National News Release: 08-1326-NAT
OSHA News Release: [09/18/2008]
Contact Name: Sharon Worthy
OSHA to issue proposed cranes and derricks construction standard
WASHINGTON, DC – The U.S. Department of Labor's Occupational Safety and Health Administration (OSHA) today announced that a proposed rule for cranes and derricks in construction will be published shortly in the Federal Register. A current copy of the proposed standard is available on OSHA's Web site at http://www.osha.gov/doc/proposedrule/Cranes_Derricks_Proposed_Rule.html for the public to review. The public comment period on the proposed rule will only begin after the proposal has been formally published in the Federal Register.
"The cranes and derricks proposed rule comprehensively addresses the hazards associated with the use of cranes and derricks in construction, including tower cranes," said Edwin G. Foulke Jr., assistant secretary of labor for OSHA. "This draft rule will both protect construction employees and help prevent crane accidents by updating existing protections and requiring crane operators to be trained in the use of construction cranes."
The cranes and derricks proposed rule would apply to the estimated 96,000 construction cranes in the U.S., including 2,000 tower cranes. The proposed standard addresses key safety issues associated with cranes, including ground conditions, the assembly and disassembly of cranes, the operation of cranes near power lines, the certification and training of crane operators, the use of safety devices and signals, and inspections of cranes. It significantly updates existing tower crane requirements and more comprehensively addresses tower crane safety, with respect both to erecting and dismantling, and to crane operations.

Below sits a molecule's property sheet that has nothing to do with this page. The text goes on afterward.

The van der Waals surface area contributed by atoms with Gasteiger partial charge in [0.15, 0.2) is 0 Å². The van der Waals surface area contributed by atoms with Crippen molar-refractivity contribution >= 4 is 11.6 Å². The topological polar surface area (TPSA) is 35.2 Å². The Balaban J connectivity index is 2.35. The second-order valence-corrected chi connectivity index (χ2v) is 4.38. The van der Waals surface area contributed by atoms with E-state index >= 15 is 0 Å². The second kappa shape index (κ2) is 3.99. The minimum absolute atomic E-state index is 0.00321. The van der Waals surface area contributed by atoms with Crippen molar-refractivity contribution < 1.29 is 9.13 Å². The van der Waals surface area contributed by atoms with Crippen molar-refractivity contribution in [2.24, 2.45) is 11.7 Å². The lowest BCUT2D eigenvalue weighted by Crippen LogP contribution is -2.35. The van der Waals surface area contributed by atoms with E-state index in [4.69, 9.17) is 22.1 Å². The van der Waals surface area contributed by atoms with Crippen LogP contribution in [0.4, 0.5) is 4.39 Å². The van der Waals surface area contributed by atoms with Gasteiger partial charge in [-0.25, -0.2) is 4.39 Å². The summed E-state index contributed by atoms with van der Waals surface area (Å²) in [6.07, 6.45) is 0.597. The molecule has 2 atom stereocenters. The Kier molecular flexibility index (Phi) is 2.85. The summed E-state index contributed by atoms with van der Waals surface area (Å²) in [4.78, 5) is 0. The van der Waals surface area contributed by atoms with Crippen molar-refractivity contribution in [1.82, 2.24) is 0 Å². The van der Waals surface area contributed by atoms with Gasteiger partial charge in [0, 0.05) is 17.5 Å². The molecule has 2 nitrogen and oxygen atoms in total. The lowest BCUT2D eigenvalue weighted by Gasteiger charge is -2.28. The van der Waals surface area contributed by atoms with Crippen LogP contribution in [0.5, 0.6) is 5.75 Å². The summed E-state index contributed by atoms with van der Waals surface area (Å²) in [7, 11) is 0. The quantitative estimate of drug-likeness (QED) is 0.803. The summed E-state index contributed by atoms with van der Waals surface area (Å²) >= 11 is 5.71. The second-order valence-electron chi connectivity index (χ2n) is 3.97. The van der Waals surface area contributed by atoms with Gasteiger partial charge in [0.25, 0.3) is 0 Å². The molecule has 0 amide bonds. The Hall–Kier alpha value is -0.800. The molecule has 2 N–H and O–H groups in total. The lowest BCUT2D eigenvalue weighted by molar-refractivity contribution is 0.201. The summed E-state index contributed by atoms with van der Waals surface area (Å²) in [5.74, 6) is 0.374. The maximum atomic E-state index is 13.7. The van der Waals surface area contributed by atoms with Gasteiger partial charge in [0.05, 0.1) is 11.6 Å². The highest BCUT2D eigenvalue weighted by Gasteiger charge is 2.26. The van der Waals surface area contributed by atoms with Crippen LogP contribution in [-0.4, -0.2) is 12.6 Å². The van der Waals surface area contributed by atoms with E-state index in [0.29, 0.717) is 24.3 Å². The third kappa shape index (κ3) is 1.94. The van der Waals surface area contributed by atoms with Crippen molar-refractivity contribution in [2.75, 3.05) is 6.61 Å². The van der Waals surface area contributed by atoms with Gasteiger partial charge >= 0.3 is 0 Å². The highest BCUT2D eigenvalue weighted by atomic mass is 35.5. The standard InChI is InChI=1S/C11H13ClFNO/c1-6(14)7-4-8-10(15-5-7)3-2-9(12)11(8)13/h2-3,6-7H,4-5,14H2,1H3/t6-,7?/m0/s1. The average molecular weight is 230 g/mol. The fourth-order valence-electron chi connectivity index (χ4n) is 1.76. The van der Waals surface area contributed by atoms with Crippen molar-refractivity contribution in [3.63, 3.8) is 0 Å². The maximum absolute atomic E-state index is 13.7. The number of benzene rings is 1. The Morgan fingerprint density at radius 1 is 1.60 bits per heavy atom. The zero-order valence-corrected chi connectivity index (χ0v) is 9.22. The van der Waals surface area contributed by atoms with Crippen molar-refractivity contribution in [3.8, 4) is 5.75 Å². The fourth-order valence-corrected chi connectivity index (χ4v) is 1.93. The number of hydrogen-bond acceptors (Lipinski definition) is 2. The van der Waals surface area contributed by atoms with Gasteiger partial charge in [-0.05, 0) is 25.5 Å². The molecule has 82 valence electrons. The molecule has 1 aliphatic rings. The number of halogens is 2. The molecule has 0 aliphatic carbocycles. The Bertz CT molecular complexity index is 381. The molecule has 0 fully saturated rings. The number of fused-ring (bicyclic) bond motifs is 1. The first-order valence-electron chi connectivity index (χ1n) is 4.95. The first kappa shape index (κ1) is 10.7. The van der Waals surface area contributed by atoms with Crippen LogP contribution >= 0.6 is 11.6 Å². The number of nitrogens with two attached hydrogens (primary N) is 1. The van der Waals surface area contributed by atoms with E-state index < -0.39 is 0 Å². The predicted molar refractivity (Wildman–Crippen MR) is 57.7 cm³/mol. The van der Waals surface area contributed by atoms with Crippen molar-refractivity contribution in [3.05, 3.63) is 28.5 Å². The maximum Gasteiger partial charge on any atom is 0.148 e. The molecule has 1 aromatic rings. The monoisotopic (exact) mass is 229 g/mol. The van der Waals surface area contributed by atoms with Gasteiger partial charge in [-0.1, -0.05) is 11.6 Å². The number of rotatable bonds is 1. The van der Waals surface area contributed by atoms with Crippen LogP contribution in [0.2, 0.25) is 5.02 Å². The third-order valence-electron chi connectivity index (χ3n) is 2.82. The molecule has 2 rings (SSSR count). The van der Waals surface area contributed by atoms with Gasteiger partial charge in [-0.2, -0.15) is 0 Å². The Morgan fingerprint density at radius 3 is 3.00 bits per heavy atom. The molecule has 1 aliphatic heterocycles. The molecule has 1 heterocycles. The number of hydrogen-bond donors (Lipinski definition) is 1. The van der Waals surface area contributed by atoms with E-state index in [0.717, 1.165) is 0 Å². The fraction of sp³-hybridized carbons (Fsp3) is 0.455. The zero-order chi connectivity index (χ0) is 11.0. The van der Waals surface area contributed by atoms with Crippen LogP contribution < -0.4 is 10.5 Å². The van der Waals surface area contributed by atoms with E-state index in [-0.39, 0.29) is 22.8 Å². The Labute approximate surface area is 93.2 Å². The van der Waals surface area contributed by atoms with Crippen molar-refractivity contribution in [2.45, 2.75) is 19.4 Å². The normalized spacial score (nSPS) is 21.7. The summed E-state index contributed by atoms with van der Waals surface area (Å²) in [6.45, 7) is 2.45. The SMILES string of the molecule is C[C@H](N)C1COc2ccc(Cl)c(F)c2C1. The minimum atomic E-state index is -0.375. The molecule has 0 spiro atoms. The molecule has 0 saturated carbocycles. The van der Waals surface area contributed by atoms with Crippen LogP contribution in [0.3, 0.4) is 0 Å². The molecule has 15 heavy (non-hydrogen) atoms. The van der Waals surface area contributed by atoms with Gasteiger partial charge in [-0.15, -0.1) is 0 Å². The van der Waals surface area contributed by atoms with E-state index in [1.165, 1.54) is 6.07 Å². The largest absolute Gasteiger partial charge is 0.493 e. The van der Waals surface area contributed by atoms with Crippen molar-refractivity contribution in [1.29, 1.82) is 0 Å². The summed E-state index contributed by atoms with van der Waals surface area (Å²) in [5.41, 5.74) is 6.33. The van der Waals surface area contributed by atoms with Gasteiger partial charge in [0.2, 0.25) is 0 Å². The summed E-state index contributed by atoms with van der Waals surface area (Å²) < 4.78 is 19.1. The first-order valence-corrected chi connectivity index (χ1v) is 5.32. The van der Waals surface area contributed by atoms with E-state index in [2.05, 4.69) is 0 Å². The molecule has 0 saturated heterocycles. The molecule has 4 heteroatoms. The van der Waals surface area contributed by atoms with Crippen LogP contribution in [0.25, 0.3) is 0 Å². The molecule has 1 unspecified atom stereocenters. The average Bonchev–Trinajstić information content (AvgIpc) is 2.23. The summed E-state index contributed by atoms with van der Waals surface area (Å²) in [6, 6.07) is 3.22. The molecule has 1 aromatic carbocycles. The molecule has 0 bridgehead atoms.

The proposed standard would establish four options for the qualification or certification of crane operators: (1) certification through an accredited third-party testing organization, (2) qualification through an audited employer testing program, (3) qualification issued by the U.S. military and (4) qualification by a state or local licensing authority.
This proposed rule was developed through negotiated rulemaking by the Cranes and Derricks Advisory Committee (C-DAC). The federal Advisory Committee on Construction Safety and Health subsequently recommended that OSHA use that document for developing its proposed rule. Since then and as required by law, OSHA has conducted a regulatory flexibility analysis, small business review and paperwork burden analysis of the proposed rule. In addition, OSHA was required to write a preamble to the regulatory proposal that explains in detail the purpose and application of the proposed standard. That preamble is almost 1,000 pages. The members of C-DAC were sent an advance copy for review as part of their role in the negotiated rulemaking.
OSHA has improved workplace safety and health over the past 37 years. This success is reflected in the latest data showing the lowest national fatality and injury and illness incidence rate that the Bureau of Labor Statistics has ever recorded.
Under the Occupational Safety and Health Act of 1970, employers are responsible for providing a safe and healthy workplace for their employees. OSHA¿s role is to promote the safety and health of America's working men and women by setting and enforcing standards; providing training, outreach and education; establishing partnerships; and encouraging continual process improvement in workplace safety and health. For more information, visit www.osha.gov.
U.S. Department of Labor releases are accessible on the Internet at www.dol.gov. The information in this news release will be made available in alternate format (large print, Braille, audiotape or disc) from the COAST office upon request. Please specify which news release when placing your request at 202-693-7828 or TTY 202-693-7755. The Labor Department is committed to providing America's employers and employees with easy access to understandable information on how to comply with its laws and regulations. For more information, please visit www.dol.gov/compliance.